I have returned to Twitter very recently, thanks to surfing Internet on my mobile and what media analysts say about mobile social networking, that you are more active when you are on mobile than on a personal computer of any kind, is true in my case. So, I am more active than usual on Twitter and Facebook, and once again privy to significant amount of discussions on these platforms. One cannot help but notice that one out of 10 tweets is on some nationally known figure (right now five on 10 tweets are on Shashi Tharoor, IPL & Lalit Modi, but that aside). And in that, Times Now’s Editor-in-Chief Arnab Goswami often is a subject of conversation – both monologue and dialogue.
It is very clear that people have strong views on how Arnab Goswami has developed his news presentation style. Some call it aggressive, and some just get irritated – the latter are very vocal on it too. Even our own columnists at exchange4media and impact have written extensively about Arnab Goswami and Times Now and they just can’t stop writing and talking about him. But neither can ignore the fact that Arnab Goswami is responsible for taking Times Now so much ahead of all players and going past traditional genre leaders like NDTV 24x7 by miles and relegate CNN-IBN to a third position. Despite the backing of the Bennett, Coleman and Company Ltd, Times Now barely got itself a good start in 2006, but cut to two years later, and courtesy Times Now, NDTV is no where closer to being a leader. Times Now’s aggressive stance has paid off and continues to do so. For a fair share of the last two years, Times Now has stayed on top of the charts, and a large part of that credit goes to Arnab Goswami.
The English news media kingpins of this age include names like Rajdeep Sardesai and Barkha Dutt. Sardesai is an extremely respected name in journalism, and Dutt commands her own too. One may like to add Dr Prannoy Roy to this elite list, but there are those who know the business, and separate the master from the students. And then there are those who see equal competition, and hence, comparison. That said, this is no comparison between these journalistic leaders and inspirations for the younger lot of tomorrow’s leaders. This is about Arnab Goswami, who reminds one of success stories like Fox News. Many may not like Goswami’s style, but the viewer somewhere does, which is why the channel is getting its ratings. And in our business, isn’t that what really matters?
If you are thinking by now I am an Arnab Goswami or Times Now fan, let me please put on record that I am not. My line of work doesn’t allow that, and this is not about my personal views. I still ended up writing on the subject following a short visit to a media school, and some conversations post that. I was to do nothing, just speak to the students, tell them the dangers that surround them if they choose to be a journalist and that journalism doesn’t only mean war, crime and politics (it was amazing how some students didn’t think the three were different). The most watched channel for this classroom group of 18-21 was Times Now; the most followed anchor was Arnab Goswami.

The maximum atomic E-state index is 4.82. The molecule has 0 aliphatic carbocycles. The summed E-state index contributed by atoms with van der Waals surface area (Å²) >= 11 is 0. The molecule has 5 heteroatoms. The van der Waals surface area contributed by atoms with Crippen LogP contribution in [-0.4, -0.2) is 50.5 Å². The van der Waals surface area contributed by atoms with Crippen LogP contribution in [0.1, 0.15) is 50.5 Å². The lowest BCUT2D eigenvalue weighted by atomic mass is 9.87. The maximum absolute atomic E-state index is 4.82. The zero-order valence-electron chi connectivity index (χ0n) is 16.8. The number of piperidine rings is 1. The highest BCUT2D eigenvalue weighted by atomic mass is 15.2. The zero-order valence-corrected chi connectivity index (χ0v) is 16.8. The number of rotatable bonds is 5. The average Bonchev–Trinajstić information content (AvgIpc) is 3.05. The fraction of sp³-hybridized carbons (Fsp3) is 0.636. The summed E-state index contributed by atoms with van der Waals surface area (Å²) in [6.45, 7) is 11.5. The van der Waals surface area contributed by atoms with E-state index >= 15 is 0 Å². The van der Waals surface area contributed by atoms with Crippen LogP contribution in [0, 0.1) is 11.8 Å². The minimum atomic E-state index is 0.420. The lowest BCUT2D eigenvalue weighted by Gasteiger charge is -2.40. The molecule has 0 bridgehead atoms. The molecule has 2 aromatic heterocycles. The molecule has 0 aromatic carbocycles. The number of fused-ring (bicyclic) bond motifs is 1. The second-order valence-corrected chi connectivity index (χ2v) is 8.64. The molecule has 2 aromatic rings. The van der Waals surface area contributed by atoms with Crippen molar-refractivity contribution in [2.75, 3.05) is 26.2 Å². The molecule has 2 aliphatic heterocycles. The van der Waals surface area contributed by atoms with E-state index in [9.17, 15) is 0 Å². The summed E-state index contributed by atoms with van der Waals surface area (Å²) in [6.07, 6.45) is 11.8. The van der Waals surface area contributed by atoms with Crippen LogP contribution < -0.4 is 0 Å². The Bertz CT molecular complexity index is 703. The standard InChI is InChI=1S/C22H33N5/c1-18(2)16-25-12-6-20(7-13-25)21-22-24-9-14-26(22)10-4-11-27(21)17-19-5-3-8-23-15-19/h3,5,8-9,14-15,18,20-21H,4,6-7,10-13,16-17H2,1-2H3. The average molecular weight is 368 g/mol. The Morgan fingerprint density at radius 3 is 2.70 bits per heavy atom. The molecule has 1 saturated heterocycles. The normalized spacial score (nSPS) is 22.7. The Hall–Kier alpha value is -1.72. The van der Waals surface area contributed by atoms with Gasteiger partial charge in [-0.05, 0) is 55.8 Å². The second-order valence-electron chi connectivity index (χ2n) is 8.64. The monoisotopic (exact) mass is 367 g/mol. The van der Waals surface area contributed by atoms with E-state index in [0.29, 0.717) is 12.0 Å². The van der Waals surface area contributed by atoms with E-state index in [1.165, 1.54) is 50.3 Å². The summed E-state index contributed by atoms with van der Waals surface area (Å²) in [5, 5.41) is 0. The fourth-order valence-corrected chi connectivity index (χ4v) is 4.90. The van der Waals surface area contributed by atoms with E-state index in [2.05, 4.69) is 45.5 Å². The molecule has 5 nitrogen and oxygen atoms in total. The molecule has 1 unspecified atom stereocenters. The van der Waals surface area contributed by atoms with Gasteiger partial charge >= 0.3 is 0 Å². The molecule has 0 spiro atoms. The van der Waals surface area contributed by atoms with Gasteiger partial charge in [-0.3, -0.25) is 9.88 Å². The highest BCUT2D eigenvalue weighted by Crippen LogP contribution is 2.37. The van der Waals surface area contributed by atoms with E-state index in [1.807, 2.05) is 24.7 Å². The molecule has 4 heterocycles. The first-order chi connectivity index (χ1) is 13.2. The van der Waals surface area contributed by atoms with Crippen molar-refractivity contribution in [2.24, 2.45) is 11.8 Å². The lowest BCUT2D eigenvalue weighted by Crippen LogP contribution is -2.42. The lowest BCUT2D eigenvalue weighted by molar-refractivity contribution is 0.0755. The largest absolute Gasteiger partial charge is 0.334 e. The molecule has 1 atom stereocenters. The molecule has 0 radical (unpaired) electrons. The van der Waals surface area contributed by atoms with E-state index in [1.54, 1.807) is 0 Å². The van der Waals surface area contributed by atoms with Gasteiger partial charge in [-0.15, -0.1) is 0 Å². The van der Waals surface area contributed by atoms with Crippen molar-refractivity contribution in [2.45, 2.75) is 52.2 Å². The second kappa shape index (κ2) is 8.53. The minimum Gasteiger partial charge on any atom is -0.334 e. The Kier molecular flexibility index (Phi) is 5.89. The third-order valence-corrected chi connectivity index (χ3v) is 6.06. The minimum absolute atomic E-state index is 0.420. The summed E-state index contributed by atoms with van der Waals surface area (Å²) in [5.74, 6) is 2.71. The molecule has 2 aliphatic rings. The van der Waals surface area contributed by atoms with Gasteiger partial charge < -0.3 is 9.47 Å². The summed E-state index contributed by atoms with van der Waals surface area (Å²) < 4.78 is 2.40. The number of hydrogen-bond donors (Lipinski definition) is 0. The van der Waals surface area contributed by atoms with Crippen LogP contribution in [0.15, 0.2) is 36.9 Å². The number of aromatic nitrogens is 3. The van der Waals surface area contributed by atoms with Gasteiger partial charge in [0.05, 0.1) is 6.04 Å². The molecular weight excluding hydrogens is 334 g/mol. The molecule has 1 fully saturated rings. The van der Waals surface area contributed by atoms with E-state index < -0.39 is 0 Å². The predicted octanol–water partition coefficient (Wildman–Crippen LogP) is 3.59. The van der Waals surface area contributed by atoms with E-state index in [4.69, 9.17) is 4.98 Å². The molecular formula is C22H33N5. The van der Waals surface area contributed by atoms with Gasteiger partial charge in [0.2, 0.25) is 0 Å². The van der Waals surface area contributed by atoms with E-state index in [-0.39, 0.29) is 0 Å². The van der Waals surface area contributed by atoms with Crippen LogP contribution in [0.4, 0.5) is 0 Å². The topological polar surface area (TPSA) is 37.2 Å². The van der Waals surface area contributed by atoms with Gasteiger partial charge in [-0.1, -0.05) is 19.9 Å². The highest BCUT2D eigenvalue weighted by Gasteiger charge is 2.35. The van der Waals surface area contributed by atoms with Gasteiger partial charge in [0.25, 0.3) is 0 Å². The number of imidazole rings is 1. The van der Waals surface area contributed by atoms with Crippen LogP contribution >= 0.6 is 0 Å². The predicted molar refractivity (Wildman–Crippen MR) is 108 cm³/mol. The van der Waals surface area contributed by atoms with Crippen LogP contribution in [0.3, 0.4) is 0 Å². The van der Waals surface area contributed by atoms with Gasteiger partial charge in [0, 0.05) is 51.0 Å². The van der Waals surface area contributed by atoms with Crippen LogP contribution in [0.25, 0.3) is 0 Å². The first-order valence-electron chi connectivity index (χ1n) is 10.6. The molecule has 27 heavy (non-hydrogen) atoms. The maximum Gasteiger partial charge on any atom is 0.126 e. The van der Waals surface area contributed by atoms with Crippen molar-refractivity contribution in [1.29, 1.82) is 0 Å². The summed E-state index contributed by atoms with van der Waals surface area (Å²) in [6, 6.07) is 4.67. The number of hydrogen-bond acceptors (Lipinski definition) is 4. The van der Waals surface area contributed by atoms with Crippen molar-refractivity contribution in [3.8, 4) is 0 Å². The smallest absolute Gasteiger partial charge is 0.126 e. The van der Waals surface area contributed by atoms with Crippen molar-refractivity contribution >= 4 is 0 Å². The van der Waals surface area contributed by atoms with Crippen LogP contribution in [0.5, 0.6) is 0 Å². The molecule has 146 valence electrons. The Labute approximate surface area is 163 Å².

Since then, in the last couple of months, any student I have met or someone who has appeared for a job interview or just freshers from other companies, I ask about the news channel and editor they look up to, and even though at times not positive, Arnab Goswami is always a part of the mix. I ask them why, and there are many different reasons. Let me list three - first, the sheer energy on-screen - Goswami recently turned 37 years, which makes him younger than any other editor holding a similar title on news television, and that energy is on-screen. Some people may call it shrillness, the reporters of tomorrow and viewers see it as passion. Second, the subjects and choice - some news stories notwithstanding, many youngsters think that Arnab Goswami’s choice of news is often interesting from a national viewpoint. Third, Goswami thinks through and presents the best panels in various discussion topics. 26/11 to Budget Day, the discussions on Times Now keep the viewer hooked. In last year’s elections news, Times Now had more to offer than NDTV, and that is saying something given that elections traditionally were NDTV’s strength.
Goswami is the only editor managing the national news scene based in Mumbai, and it makes one believe that Delhi alone is not the centre for serious journalism. For all his shortcomings, that are widely written and talked about, there is a section that wants to be the Arnab Goswami of tomorrow. ‘Crazy like a Fox’ is how Goswami can be described too...